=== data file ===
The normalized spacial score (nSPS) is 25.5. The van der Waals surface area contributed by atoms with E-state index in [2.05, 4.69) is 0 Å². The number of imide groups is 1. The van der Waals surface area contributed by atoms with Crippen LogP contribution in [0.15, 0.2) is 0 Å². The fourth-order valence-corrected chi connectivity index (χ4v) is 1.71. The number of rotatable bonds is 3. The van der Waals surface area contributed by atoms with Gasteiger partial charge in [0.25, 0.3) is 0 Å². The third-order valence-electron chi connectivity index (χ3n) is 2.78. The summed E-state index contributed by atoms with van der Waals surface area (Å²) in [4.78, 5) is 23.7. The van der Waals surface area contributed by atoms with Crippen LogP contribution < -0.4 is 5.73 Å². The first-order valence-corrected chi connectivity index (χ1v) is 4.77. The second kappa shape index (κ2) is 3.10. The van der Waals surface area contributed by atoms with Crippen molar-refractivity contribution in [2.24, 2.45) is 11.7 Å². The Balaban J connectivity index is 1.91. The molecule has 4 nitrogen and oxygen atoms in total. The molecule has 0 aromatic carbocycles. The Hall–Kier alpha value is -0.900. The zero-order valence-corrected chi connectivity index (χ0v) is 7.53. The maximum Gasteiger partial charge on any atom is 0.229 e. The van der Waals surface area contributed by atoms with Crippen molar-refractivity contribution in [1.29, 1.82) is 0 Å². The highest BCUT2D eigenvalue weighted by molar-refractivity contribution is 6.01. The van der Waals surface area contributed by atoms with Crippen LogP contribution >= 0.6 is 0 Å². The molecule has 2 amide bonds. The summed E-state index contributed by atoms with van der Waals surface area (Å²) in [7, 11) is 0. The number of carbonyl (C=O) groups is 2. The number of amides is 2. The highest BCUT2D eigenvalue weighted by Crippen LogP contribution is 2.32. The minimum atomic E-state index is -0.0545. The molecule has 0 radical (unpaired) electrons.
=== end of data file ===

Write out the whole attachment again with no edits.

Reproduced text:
The normalized spacial score (nSPS) is 25.5. The van der Waals surface area contributed by atoms with E-state index in [2.05, 4.69) is 0 Å². The number of imide groups is 1. The van der Waals surface area contributed by atoms with Crippen LogP contribution in [0.15, 0.2) is 0 Å². The fourth-order valence-corrected chi connectivity index (χ4v) is 1.71. The number of rotatable bonds is 3. The van der Waals surface area contributed by atoms with Gasteiger partial charge in [0.25, 0.3) is 0 Å². The third-order valence-electron chi connectivity index (χ3n) is 2.78. The summed E-state index contributed by atoms with van der Waals surface area (Å²) in [4.78, 5) is 23.7. The van der Waals surface area contributed by atoms with Crippen LogP contribution < -0.4 is 5.73 Å². The first-order valence-corrected chi connectivity index (χ1v) is 4.77. The second kappa shape index (κ2) is 3.10. The van der Waals surface area contributed by atoms with Crippen molar-refractivity contribution in [2.24, 2.45) is 11.7 Å². The Balaban J connectivity index is 1.91. The molecule has 4 nitrogen and oxygen atoms in total. The molecule has 0 aromatic carbocycles. The Hall–Kier alpha value is -0.900. The zero-order valence-corrected chi connectivity index (χ0v) is 7.53. The maximum Gasteiger partial charge on any atom is 0.229 e. The van der Waals surface area contributed by atoms with Crippen molar-refractivity contribution in [1.29, 1.82) is 0 Å². The highest BCUT2D eigenvalue weighted by molar-refractivity contribution is 6.01. The van der Waals surface area contributed by atoms with Crippen LogP contribution >= 0.6 is 0 Å². The molecule has 2 amide bonds. The summed E-state index contributed by atoms with van der Waals surface area (Å²) in [7, 11) is 0. The number of carbonyl (C=O) groups is 2. The number of amides is 2. The highest BCUT2D eigenvalue weighted by Crippen LogP contribution is 2.32. The minimum atomic E-state index is -0.0545. The molecule has 0 radical (unpaired) electrons.